Winnipeg’s Roster Analysis Part II: Restricted Free Agents & Cap Situation
Part II. Restricted Free Agents & Cap Situation:
Next let’s identify the team’s restricted free agents. Led by two-time Stanley Cup champion Andrew Ladd, Winnipeg will have some work to do when it comes to signing their own free agent forwards.
|Player||Age||Approximate cap hit|
Obviously being a restricted free agent (RFA) means you have not yet reached your late 20s, but the quality of this group of forwards, combined with the forwards above speaks to the talented young core of Winnipeg’s squad.
Projecting contracts is not an easy task, but let’s attempt to at least estimate a range within which the above players should earn on their next deals.
The 25-year-old captain has already hoisted two Stanley Cups, with Carolina and Chicago respectively and had his most productive offensive season in 2010/11 posting 59 points in 81 games. Ladd led the team with 29 goals, logging just over 20 minutes per game. His cap hit last season was a modest $2.35 million, so expect the rugged forward to look for a significant increase. Ladd produced 1.85 points per 60 minutes of even strength ice time, which is good but not great. The season prior he posted a more efficient 2.11 rate with the Blackhawks. The key, of course, was that Ladd played against tougher competition in Atlanta than he did in Chicago. That, increased power play time and a slightly better shooting percentage contributed to his increased offensive production in 2010/11. With Winnipeg counting on him to maintain his role as a top-six forward, last season’s production seems more in line with his overall talent level.
Read more about Winnipeg’s Restricted Free Agents & Cap Situation after the jump by clicking read more.
Players right around Ladd in terms of points, ice-time and age this season include: Mikhail Grabovski, Dustin Brown and RJ Umberger.
Grabovski is 27 years old, signed for $2.9 million next season but is an unrestricted free agent the season after and is set for a salary increase.
Brown is 26 years old and is signed for three more seasons at $3.175 million per season.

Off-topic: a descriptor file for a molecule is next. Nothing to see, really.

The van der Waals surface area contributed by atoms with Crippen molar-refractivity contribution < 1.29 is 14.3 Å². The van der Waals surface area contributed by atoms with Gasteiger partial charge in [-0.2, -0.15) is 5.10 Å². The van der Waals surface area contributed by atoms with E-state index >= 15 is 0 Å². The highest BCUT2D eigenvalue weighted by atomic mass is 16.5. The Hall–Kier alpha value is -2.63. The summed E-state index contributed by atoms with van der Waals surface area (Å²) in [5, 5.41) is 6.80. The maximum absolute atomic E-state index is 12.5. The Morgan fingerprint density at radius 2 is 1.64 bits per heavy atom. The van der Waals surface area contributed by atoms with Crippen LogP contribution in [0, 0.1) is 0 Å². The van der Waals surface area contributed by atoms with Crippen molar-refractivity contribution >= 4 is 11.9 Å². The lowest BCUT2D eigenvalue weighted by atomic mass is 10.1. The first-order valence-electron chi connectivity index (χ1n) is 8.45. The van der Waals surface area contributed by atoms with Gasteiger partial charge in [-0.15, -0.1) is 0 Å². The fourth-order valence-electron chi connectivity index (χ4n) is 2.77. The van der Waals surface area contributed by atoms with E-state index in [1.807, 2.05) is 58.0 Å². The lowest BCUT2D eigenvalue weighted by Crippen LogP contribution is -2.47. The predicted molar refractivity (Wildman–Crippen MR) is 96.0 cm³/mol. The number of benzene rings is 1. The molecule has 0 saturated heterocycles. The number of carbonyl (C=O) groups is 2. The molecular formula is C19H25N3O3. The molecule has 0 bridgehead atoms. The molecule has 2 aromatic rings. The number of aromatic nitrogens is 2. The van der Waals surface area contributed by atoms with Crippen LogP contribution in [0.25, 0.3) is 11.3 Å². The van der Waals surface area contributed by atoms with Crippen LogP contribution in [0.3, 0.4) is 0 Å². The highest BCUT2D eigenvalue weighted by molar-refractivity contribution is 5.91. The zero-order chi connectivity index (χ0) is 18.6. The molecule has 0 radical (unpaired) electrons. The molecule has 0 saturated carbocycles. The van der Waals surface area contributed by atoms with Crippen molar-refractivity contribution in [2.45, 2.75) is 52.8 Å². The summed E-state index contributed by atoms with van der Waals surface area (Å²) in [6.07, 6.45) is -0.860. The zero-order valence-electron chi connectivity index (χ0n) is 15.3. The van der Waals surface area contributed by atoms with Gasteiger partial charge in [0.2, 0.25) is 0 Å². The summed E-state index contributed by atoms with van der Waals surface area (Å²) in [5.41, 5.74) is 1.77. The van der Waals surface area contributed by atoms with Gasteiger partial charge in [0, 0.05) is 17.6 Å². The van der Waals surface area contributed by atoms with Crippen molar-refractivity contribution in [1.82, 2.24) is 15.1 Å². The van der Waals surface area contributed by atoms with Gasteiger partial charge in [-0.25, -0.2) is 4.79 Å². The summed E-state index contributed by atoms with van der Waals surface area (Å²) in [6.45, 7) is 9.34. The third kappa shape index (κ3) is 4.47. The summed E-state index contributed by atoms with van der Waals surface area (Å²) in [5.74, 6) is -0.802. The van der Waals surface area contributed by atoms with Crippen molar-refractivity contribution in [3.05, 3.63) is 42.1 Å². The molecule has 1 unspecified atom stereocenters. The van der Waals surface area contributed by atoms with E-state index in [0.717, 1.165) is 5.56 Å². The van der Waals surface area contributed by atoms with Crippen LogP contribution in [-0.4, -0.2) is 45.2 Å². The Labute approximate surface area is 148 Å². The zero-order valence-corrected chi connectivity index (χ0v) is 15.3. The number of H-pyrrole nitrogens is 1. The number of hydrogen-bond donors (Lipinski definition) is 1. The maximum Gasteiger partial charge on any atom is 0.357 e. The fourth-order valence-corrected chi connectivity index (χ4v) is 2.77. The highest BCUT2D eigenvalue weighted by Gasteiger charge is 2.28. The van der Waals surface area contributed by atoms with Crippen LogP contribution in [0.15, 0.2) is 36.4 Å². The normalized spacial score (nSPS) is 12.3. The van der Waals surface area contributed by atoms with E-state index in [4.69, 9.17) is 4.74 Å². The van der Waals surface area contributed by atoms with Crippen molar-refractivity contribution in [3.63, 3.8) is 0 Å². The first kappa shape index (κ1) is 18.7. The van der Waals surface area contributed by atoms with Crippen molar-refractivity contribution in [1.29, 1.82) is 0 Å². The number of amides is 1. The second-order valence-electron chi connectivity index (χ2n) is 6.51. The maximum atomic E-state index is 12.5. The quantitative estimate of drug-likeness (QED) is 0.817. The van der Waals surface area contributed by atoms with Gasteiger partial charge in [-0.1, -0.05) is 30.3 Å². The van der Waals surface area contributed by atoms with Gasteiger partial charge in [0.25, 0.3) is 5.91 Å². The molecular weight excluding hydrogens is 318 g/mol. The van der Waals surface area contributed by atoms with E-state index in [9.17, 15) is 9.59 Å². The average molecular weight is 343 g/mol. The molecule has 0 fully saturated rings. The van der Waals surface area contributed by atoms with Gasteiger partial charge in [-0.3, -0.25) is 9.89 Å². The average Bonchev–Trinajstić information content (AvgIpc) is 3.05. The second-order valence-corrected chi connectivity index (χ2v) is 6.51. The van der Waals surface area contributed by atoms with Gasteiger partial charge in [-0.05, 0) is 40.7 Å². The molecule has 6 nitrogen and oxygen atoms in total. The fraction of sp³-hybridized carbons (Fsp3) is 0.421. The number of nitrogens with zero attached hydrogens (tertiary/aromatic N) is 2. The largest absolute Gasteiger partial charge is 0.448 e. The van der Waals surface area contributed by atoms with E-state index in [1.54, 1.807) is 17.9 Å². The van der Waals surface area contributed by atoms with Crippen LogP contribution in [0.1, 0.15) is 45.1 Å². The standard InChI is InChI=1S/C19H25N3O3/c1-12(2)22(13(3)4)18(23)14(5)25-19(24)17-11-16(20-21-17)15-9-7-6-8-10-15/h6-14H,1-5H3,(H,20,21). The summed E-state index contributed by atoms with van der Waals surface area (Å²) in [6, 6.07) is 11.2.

Umberger is 29 years old, signed for $3.75 million cap hit next season and is a UFA the season after that.
The most likely comparable of the above group to Ladd is Brown. They are both rugged players, although Brown draws more penalties, both are captains of their respective teams and both have similar offensive potential. Let’s assume for the purposes of this article that Ladd signs a three-year deal at a rate of $3.6 million per season.
Blake Wheeler has been an interesting player ever since the Coyotes took him as a fairly considerable surprise at fifth overall in the 2004 NHL Entry Draft. Wheeler is a big player, listed at 6’5, 205 pounds who has taken a while to develop into an offensive performer. After he arrived in Atlanta, he had 17 points in 23 games and played just under 19:00 minutes per night, which consisted of over 2:00 minutes of time per game on the man advantage. Wheeler was given more of an opportunity than he had in Boston where he was playing approximately 15:00 minutes per night with about 1:00 of power play time per contest. Wheeler’s even strength offensive efficiency was first on the Thrashers when you take into account his time with Boston. The 24 year old raked in $2.2 million in 2010/11, but did not really increase his offensive production in three years in Boston, so a modest increase to $2.75 million per season for two years may be a reasonable deal both sides can deal with.